Endothelin-1 (ET-1) is implicated in the development of endothelial dysfunction through the generation of reactive oxygen species by NADPH oxidase activation. Interleukin-10 (IL-10) is an antiinflammatory cytokine that stimulates nitric oxide production, decreases superoxide production, and restores endothelial integrity after vascular injury. In this study, we tested whether IL-10 attenuates ET-1-induced endothelial dysfunction by improving acetylcholine (ACh)-induced relaxation of cultured murine aortic rings. Aortic rings (2 mm long) of C57BL/6 mice were incubated in 2 mL DMEM containing 120 U/mL penicillin and 120 μg/mL streptomycin in the presence of one of 4 treatments: vehicle (deionized water), ET-1 (100 nmol/L), recombinant mouse IL-10 (300 ng/mL), or a combination of both ET-1 and IL-10. After incubation at 37 °C for either 1 or 6 h (short-term exposure) or 22 h (overnight exposure), rings were mounted in a wire myograph and stretched to a passive force of 5 mN. Endothelium-dependent vasorelaxation was assessed by constructing cumulative concentration-response curves to ACh (0.001-10 μmol/L) during 10 μmol/L phenylephrine (PE)-induced contraction. Short-term exposure of ET-1 did not result in an impairment of ACh-induced relaxation. Overnight exposure of aortic rings to ET-1 resulted in a statistically significant endothelial dysfunction characterized by a reduced maximal relaxation response to ACh compared with that of untreated rings (Emax 57% ± 3% versus 82% ± 4%). IL-10 treatment restored ACh-induced relaxation (E max 77% ± 3%). Western blotting showed decreased eNOS expression in response to ET-1, whereas vessels treated with a combination of ET-1 and IL-10 showed increased expression of eNOS. Immunohistochemical analysis showed decreased eNOS expression in ET-1-treated vessels compared with those treated with both ET-1 and IL-10. We conclude that, in murine aorta, the antiinflammatory cytokine IL-10 prevents impairment in endothelium-dependent relaxation induced in response to long-term incubation with ET-1 via normalization of eNOS expression.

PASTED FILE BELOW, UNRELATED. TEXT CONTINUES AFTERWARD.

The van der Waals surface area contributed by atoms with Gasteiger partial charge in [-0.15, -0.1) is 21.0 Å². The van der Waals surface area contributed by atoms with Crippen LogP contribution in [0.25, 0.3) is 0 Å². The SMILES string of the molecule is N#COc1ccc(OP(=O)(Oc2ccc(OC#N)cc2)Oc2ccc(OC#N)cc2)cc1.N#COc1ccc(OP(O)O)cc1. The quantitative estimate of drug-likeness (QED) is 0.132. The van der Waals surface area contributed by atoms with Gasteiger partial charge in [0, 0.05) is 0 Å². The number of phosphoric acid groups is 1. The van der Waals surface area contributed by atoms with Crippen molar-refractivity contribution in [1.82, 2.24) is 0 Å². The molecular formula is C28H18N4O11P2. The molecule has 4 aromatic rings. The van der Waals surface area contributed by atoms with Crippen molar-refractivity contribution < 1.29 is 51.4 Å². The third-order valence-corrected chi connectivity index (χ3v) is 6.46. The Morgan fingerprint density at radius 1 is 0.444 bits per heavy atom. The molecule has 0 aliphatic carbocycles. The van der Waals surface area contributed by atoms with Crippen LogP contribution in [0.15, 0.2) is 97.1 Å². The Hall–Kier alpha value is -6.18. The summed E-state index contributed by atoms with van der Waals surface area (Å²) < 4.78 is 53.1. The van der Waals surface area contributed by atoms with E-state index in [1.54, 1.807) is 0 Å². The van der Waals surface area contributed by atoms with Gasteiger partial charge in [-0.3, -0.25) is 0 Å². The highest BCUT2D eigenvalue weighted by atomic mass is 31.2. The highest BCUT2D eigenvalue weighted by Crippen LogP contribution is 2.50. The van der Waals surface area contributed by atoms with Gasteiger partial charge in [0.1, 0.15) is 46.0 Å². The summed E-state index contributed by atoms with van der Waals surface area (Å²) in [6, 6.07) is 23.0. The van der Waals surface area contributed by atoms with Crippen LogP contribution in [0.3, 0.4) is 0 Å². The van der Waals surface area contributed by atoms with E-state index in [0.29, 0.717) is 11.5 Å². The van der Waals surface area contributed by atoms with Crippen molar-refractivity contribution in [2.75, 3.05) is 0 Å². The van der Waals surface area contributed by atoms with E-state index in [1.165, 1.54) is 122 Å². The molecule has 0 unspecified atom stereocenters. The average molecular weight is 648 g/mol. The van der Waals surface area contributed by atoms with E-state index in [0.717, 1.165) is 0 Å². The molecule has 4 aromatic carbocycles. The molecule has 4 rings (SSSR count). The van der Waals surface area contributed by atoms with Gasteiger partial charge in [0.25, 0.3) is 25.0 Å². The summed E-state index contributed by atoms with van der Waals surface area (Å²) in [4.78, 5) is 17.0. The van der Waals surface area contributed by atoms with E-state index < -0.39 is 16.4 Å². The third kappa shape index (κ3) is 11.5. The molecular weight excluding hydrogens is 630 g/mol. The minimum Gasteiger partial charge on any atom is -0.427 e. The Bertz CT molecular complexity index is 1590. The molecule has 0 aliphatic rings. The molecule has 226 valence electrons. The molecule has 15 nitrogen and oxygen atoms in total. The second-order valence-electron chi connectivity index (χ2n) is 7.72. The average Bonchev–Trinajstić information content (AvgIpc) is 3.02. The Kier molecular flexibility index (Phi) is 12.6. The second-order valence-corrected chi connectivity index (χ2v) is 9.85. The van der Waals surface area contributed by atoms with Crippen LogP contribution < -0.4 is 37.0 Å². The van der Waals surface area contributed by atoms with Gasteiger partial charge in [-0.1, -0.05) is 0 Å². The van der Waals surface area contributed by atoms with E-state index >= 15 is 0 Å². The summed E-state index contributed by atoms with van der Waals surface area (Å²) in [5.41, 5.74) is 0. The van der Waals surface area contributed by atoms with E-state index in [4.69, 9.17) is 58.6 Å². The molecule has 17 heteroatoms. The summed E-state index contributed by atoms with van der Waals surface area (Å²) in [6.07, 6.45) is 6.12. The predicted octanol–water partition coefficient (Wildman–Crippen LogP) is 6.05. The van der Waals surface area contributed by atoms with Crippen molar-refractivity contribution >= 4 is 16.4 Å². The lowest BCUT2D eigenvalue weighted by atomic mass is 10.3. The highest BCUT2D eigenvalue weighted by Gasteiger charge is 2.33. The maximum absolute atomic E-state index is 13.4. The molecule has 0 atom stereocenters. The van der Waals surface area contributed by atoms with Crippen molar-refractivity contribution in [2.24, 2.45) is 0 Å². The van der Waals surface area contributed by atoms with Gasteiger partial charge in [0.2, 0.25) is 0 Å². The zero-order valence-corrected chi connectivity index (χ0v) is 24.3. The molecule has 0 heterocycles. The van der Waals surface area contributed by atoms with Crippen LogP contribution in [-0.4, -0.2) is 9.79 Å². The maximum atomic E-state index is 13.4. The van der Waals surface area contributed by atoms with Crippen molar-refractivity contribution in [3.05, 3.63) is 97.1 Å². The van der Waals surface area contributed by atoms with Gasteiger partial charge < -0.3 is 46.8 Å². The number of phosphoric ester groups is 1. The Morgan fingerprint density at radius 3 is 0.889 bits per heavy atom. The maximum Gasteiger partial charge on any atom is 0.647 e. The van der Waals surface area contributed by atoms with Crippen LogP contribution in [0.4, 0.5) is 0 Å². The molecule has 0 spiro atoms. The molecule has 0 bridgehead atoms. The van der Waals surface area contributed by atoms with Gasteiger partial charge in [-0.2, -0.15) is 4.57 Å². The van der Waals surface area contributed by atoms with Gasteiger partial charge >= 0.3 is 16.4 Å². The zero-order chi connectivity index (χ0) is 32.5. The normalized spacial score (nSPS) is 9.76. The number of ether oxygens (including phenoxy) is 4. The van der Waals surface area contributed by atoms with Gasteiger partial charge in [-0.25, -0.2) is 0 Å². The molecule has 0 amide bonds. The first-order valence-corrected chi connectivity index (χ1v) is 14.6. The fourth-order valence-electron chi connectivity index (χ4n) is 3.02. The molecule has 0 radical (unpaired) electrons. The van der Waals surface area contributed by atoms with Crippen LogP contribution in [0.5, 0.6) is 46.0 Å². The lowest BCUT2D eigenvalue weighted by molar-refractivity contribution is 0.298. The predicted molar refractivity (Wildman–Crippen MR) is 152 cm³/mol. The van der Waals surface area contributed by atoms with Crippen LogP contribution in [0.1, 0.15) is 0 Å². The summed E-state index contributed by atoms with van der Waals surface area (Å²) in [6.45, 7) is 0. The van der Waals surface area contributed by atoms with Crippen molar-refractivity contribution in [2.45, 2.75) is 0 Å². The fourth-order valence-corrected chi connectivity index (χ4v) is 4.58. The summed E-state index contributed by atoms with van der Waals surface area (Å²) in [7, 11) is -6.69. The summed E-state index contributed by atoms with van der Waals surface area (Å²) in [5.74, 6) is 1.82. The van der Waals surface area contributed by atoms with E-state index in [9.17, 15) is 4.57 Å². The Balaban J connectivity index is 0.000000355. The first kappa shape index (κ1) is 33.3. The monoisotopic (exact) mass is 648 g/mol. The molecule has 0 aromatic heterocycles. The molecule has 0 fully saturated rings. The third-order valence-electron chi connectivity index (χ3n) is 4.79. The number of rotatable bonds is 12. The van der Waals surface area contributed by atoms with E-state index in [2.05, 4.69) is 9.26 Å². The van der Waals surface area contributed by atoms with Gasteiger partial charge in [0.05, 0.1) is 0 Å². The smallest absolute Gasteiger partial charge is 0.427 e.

ASJC Scopus subject areas
- Physiology (medical)